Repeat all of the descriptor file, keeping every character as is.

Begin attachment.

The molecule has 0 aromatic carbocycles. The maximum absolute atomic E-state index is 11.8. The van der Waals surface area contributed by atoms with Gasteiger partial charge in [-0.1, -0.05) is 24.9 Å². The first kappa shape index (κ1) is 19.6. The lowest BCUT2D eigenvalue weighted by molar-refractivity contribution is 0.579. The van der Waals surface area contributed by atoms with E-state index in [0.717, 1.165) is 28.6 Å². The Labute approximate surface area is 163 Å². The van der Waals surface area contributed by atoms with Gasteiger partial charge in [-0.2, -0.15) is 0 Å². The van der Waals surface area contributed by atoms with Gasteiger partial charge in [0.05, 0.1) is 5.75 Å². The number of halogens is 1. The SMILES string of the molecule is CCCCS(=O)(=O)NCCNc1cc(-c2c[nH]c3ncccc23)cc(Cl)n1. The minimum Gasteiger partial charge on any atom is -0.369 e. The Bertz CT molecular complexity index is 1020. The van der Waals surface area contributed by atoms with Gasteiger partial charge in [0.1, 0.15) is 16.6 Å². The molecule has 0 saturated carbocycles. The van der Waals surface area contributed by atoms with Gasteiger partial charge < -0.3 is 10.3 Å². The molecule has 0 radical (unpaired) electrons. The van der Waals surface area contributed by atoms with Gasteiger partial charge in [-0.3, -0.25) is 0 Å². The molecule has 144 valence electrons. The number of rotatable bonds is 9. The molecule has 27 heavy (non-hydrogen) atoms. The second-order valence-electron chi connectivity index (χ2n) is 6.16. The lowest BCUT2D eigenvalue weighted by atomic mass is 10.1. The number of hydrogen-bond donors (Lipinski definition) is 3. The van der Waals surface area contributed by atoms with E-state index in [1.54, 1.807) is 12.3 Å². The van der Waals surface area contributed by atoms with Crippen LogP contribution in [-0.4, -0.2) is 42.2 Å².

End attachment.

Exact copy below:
The molecule has 0 aromatic carbocycles. The maximum absolute atomic E-state index is 11.8. The van der Waals surface area contributed by atoms with Gasteiger partial charge in [-0.1, -0.05) is 24.9 Å². The first kappa shape index (κ1) is 19.6. The lowest BCUT2D eigenvalue weighted by molar-refractivity contribution is 0.579. The van der Waals surface area contributed by atoms with E-state index in [0.717, 1.165) is 28.6 Å². The Labute approximate surface area is 163 Å². The van der Waals surface area contributed by atoms with Gasteiger partial charge in [-0.2, -0.15) is 0 Å². The van der Waals surface area contributed by atoms with Gasteiger partial charge in [0.05, 0.1) is 5.75 Å². The number of halogens is 1. The SMILES string of the molecule is CCCCS(=O)(=O)NCCNc1cc(-c2c[nH]c3ncccc23)cc(Cl)n1. The minimum Gasteiger partial charge on any atom is -0.369 e. The Bertz CT molecular complexity index is 1020. The van der Waals surface area contributed by atoms with Gasteiger partial charge in [0.1, 0.15) is 16.6 Å². The molecule has 0 saturated carbocycles. The van der Waals surface area contributed by atoms with Gasteiger partial charge < -0.3 is 10.3 Å². The molecule has 0 radical (unpaired) electrons. The van der Waals surface area contributed by atoms with Gasteiger partial charge in [-0.3, -0.25) is 0 Å². The molecule has 144 valence electrons. The number of rotatable bonds is 9. The molecule has 27 heavy (non-hydrogen) atoms. The second-order valence-electron chi connectivity index (χ2n) is 6.16. The lowest BCUT2D eigenvalue weighted by atomic mass is 10.1. The number of hydrogen-bond donors (Lipinski definition) is 3. The van der Waals surface area contributed by atoms with E-state index in [1.54, 1.807) is 12.3 Å². The van der Waals surface area contributed by atoms with Crippen LogP contribution in [-0.4, -0.2) is 42.2 Å².